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Dental Abscess

dental abscess

An abscess is a collection of pus. Pus is a thick fluid that usually contains white blood cells, dead tissue and bacteria (germs). The usual cause of an abscess is an infection with bacteria. A dental abscess is a localised collection of pus in a tooth, or in nearby structures. They are classified into two main types:

Periapical abscess

This type of abscess starts in the dental pulp (centre of the tooth). This is the most common type. This type of abscess usually develops as a complication of tooth decay (caries).

Periodontal abscess

This type of abscess starts in the supporting structures of the teeth, such as the periodontium which is between the tooth and the gum. It most commonly develops as a complication of gum disease (periodontal disease), which is infection or inflammation of the tissues that surround the teeth. Gum disease often causes the gum to become slightly detached from the tooth. This causes pockets to form which may get filled with bacteria and progress to form an abscess.

Symptoms typically include one or more of the following:

  1. Pain (toothache) which can quickly become worse. It can be severe and throbbing.
  2. Swelling of the gum which can be tender.
  3. Swelling of the face.
  4. The affected tooth may become tender to touch.
  5. High temperature and feeling generally unwell.
  6. In severe cases, there may be spasm of the jaw muscles.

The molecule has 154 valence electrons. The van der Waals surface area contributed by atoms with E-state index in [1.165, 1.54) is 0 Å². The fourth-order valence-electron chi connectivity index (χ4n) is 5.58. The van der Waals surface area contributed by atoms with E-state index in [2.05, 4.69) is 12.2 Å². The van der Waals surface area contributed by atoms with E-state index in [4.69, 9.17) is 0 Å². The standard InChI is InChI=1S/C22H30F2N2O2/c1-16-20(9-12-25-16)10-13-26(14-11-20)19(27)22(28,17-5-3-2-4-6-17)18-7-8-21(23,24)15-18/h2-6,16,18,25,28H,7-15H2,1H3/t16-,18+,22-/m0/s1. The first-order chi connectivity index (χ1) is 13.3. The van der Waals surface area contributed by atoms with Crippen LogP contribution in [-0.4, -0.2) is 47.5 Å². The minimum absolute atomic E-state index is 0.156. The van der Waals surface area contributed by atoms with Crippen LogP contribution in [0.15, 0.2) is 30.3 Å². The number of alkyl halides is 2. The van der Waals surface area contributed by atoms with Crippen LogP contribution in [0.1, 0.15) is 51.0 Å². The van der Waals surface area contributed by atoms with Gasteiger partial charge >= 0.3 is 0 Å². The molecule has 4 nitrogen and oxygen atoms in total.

What is the treatment of a dental abscess?

Initial treatment

See a dentist as soon as possible. A dentist will normally drain the pus and this often gives great relief of symptoms. This is done either by lancing the abscess or by drilling a small hole in the tooth to let the pus escape.
If there is a delay, an antibiotic to help prevent the abscess from getting worse or spreading should be used. However, an antibiotic will not clear the pus and cure the abscess. You still need to see a dentist soon. You may also need painkillers such as paracetamol or ibuprofen until the abscess is drained and treated.

Further treatment may include the following:

For a periapical abscess

The treatment for this type of abscess is normally root canal treatment. This treatment aims to save and restore the damaged or dead inner part of a tooth (the pulp). Briefly - a dentist will drill into the dead tooth and allow pus to escape through the tooth, and then remove the dead pulpal tissue. A root filling is then placed into the tooth to fill the space and prevent further infection. (If the infection persists despite root canal treatment, the dentist may have to extract (remove) the tooth.

For a periodontal abscess

Once the pus is drained, a dentist may clean the pocket where the abscess had formed. Following this a dentist may smooth out the root surfaces of the tooth to encourage the gum to close back on to the tooth, and for any pocket to disappear.

What is the outlook?

If treated, the outlook is good. If left untreated, the abscess may burst on to the skin of the face, or into the mouth. This may leave a sinus tract (a channel) between a persistent focus of infection and the skin or mouth, which can discharge pus from time to time. Other complications are uncommon. They include:

  1. Osteomyelitis
  2. Sinusitis
  3. A dental cyst (fluid-filled cavity) which may develop.
  4. Cavernous sinus thrombosis - an infection and clotting of a blood vessel in the brain. This is very serious.
  5. A serious, potentially life-threatening infection of the floor of the mouth. This could spread to the face, brain or neck

Symptoms that may indicate that a complication is developing, and where you should seek medical help urgently, are:

  1. If you feel very unwell with a high temperature.
  2. Having difficulty opening your mouth, swallowing or breathing.
  3. Having swelling of the floor of your mouth, face or jaw.
  4. Being in severe pain despite taking painkillers at maximum dose.
  5. Having a spreading infection of your face.

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